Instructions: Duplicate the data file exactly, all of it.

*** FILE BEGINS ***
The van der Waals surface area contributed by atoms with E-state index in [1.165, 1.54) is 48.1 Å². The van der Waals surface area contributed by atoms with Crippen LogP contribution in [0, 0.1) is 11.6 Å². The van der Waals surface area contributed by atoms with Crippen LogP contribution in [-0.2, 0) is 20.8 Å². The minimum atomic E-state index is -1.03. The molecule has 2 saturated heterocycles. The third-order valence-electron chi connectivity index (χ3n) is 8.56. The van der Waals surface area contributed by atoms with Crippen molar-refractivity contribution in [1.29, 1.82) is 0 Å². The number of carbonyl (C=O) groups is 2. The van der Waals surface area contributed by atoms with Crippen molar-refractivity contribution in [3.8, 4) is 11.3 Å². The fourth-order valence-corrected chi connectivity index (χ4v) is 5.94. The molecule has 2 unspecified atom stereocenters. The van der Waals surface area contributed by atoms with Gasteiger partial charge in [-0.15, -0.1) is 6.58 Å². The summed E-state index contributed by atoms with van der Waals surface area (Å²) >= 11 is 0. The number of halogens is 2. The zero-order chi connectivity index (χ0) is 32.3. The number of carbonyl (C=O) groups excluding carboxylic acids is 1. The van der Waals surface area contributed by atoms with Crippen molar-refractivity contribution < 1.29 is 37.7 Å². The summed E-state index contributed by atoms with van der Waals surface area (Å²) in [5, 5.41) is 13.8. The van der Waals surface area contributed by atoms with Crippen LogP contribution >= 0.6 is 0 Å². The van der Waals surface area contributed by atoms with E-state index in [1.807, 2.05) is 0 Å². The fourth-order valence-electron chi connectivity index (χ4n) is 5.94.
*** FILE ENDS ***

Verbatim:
The van der Waals surface area contributed by atoms with E-state index in [1.165, 1.54) is 48.1 Å². The van der Waals surface area contributed by atoms with Crippen LogP contribution in [0, 0.1) is 11.6 Å². The van der Waals surface area contributed by atoms with Crippen LogP contribution in [-0.2, 0) is 20.8 Å². The minimum atomic E-state index is -1.03. The molecule has 2 saturated heterocycles. The third-order valence-electron chi connectivity index (χ3n) is 8.56. The van der Waals surface area contributed by atoms with Crippen molar-refractivity contribution in [1.29, 1.82) is 0 Å². The number of carbonyl (C=O) groups is 2. The van der Waals surface area contributed by atoms with Crippen molar-refractivity contribution in [3.8, 4) is 11.3 Å². The fourth-order valence-corrected chi connectivity index (χ4v) is 5.94. The molecule has 2 unspecified atom stereocenters. The van der Waals surface area contributed by atoms with Gasteiger partial charge in [-0.15, -0.1) is 6.58 Å². The summed E-state index contributed by atoms with van der Waals surface area (Å²) >= 11 is 0. The number of halogens is 2. The zero-order chi connectivity index (χ0) is 32.3. The number of carbonyl (C=O) groups excluding carboxylic acids is 1. The van der Waals surface area contributed by atoms with Crippen molar-refractivity contribution < 1.29 is 37.7 Å². The summed E-state index contributed by atoms with van der Waals surface area (Å²) in [5, 5.41) is 13.8. The van der Waals surface area contributed by atoms with Crippen LogP contribution >= 0.6 is 0 Å². The van der Waals surface area contributed by atoms with E-state index in [1.807, 2.05) is 0 Å². The fourth-order valence-electron chi connectivity index (χ4n) is 5.94.